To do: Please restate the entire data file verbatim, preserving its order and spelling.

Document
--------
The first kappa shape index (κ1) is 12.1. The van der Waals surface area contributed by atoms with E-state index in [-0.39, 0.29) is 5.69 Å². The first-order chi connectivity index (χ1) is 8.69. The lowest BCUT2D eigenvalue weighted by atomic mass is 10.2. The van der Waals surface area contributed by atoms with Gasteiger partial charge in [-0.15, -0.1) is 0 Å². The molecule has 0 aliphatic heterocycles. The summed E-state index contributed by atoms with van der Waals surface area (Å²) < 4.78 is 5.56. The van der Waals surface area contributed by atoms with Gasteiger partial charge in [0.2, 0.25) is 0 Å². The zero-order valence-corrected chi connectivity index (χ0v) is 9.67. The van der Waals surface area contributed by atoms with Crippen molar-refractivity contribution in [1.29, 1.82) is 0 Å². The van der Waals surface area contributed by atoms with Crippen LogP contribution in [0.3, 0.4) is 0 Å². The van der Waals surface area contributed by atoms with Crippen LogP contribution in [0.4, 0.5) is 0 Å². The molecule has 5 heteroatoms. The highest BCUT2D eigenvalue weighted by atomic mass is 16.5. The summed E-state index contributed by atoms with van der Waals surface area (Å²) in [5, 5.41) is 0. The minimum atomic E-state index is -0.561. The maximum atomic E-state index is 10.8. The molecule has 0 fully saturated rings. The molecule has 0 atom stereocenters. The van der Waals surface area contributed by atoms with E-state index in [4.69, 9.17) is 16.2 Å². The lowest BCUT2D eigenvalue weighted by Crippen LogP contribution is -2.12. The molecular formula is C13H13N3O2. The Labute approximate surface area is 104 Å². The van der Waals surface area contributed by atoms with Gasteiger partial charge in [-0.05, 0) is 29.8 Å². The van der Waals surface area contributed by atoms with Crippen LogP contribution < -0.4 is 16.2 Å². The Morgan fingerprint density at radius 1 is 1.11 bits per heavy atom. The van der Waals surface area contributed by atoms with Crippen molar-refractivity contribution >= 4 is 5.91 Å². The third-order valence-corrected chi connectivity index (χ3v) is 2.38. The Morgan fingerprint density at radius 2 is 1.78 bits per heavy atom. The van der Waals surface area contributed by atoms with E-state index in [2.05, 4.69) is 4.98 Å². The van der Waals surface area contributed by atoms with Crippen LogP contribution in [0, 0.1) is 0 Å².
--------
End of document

The first kappa shape index (κ1) is 12.1. The van der Waals surface area contributed by atoms with E-state index in [-0.39, 0.29) is 5.69 Å². The first-order chi connectivity index (χ1) is 8.69. The lowest BCUT2D eigenvalue weighted by atomic mass is 10.2. The van der Waals surface area contributed by atoms with Gasteiger partial charge in [-0.15, -0.1) is 0 Å². The molecule has 0 aliphatic heterocycles. The summed E-state index contributed by atoms with van der Waals surface area (Å²) < 4.78 is 5.56. The van der Waals surface area contributed by atoms with Gasteiger partial charge in [0.2, 0.25) is 0 Å². The zero-order valence-corrected chi connectivity index (χ0v) is 9.67. The van der Waals surface area contributed by atoms with Crippen molar-refractivity contribution in [1.29, 1.82) is 0 Å². The van der Waals surface area contributed by atoms with Crippen LogP contribution in [0.3, 0.4) is 0 Å². The van der Waals surface area contributed by atoms with Crippen LogP contribution in [0.4, 0.5) is 0 Å². The molecule has 5 heteroatoms. The highest BCUT2D eigenvalue weighted by atomic mass is 16.5. The summed E-state index contributed by atoms with van der Waals surface area (Å²) in [5, 5.41) is 0. The minimum atomic E-state index is -0.561. The maximum atomic E-state index is 10.8. The molecule has 0 fully saturated rings. The molecule has 0 atom stereocenters. The van der Waals surface area contributed by atoms with E-state index in [4.69, 9.17) is 16.2 Å². The lowest BCUT2D eigenvalue weighted by Crippen LogP contribution is -2.12. The molecular formula is C13H13N3O2. The Labute approximate surface area is 104 Å². The van der Waals surface area contributed by atoms with Gasteiger partial charge in [-0.05, 0) is 29.8 Å². The van der Waals surface area contributed by atoms with Crippen LogP contribution < -0.4 is 16.2 Å². The Morgan fingerprint density at radius 1 is 1.11 bits per heavy atom. The van der Waals surface area contributed by atoms with Crippen molar-refractivity contribution >= 4 is 5.91 Å². The third-order valence-corrected chi connectivity index (χ3v) is 2.38. The Morgan fingerprint density at radius 2 is 1.78 bits per heavy atom. The van der Waals surface area contributed by atoms with E-state index in [2.05, 4.69) is 4.98 Å². The van der Waals surface area contributed by atoms with Crippen LogP contribution in [0, 0.1) is 0 Å².